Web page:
The Subscription Trap

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How can companies make more than a billion dollars selling a service that almost no one wants? By signing up millions of members who don't know that they're becoming members.

A survey by credit card company Visa estimates that nearly three in ten Americans have been stung by a subscription trap. Here's how it works: You buy airline tickets or flowers or a digital camera at a site like Orbitz, US Airways, or FTD--and just when you think you've completed your transaction, you get an offer for cash back or free shipping. So you click the button, and a screen appears asking for your e-mail address in exchange for that attractive little benefit. It seems like a small price to pay, so you comply and then finish your purchase.

A pop-up offer at the point of sale can look like a no-strings-attached extra benefit.
Three months later, as you review your credit card statement, you discover that you've been dunned for $50 in membership dues by some company you've never heard of, for a club that you never knew you belonged to and that you've never received any benefit from. (Even when the offer promises something like cash back or free shipping, those promises often apply to your next purchase, not the one you just completed).

Unfortunately, getting your money back isn't easy. According to some angry consumers, getting a full refund required writing a letter (the old fashion way) and waiting months to receive a credit card chargeback.

Welcome to the world of posttransaction marketing, a billion-dollar industry that most people have never heard of. (For a slideshow presentation of posttransaction marketing in action, see "How Subscription Clubs Bring in Members.")

In 2009, the U.S. Senate Commerce, Science and Transportation Committee, headed by Jay Rockefeller (D-West Virginia), began an investigation of the industry (the investigation is ongoing). According to the committee, the three biggest players in this business, Affinion Group, Vertrue, and Webloyalty--all based in Norwalk, Connecticut--have earned (at a conservative estimate) $1.4 billion in revenue over the past 10 years. They shared more than half of that money with their hundreds of Website partners, including such widely respected companies as Avon, Barnes & Noble, Budget,,, GMAC Mortgage,, Priceline, Shutterfly, Staples, and Ticketmaster.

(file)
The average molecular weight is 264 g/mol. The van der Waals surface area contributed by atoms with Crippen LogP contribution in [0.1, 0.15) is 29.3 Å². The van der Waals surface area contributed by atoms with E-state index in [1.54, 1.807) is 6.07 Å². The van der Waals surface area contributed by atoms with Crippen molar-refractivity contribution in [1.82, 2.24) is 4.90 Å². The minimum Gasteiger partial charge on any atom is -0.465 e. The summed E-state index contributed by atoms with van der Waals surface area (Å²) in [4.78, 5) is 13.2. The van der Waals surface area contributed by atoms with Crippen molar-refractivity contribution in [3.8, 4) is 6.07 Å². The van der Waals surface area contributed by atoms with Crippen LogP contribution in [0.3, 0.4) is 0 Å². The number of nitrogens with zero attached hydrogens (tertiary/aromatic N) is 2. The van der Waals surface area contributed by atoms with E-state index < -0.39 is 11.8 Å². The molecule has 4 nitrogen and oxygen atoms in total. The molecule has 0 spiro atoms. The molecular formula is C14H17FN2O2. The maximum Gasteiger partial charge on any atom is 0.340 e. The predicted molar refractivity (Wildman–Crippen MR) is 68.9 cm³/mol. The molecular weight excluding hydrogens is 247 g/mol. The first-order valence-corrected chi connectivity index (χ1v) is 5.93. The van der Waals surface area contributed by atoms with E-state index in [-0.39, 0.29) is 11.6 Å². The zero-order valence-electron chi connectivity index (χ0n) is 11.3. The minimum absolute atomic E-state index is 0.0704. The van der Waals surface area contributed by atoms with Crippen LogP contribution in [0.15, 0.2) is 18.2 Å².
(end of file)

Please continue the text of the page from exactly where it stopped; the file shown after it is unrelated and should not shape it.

In return for their cut of the action, these big-name companies commonly pass consumers' credit card information to the posttransaction marketing firm--unbeknownst to many of the affected consumers. At one site, all you have to do to trigger the handoff is to type your e-mail address: Even if you never click a Submit button or press Enter on your keyboard, your billing data goes flying from one company to another.

Within the posttransaction marketing business, such an exchange is called a data pass. Though some consumers consider it a betrayal of their trust, it is certainly lucrative. The Senate Commerce Committee's interim report (PDF) lists Comcast,, and (which operates Fandango) among 19 retailers that have made more than $10 million each from partnerships with the three marketing businesses over the past 10 years. One merchant, United Online, the parent company of, has earned $70 million via Affinion, Vertrue, and Webloyalty, according to Senate investigators. Shutterfly has made $6 million over past 10 years from these partnerships, the report says.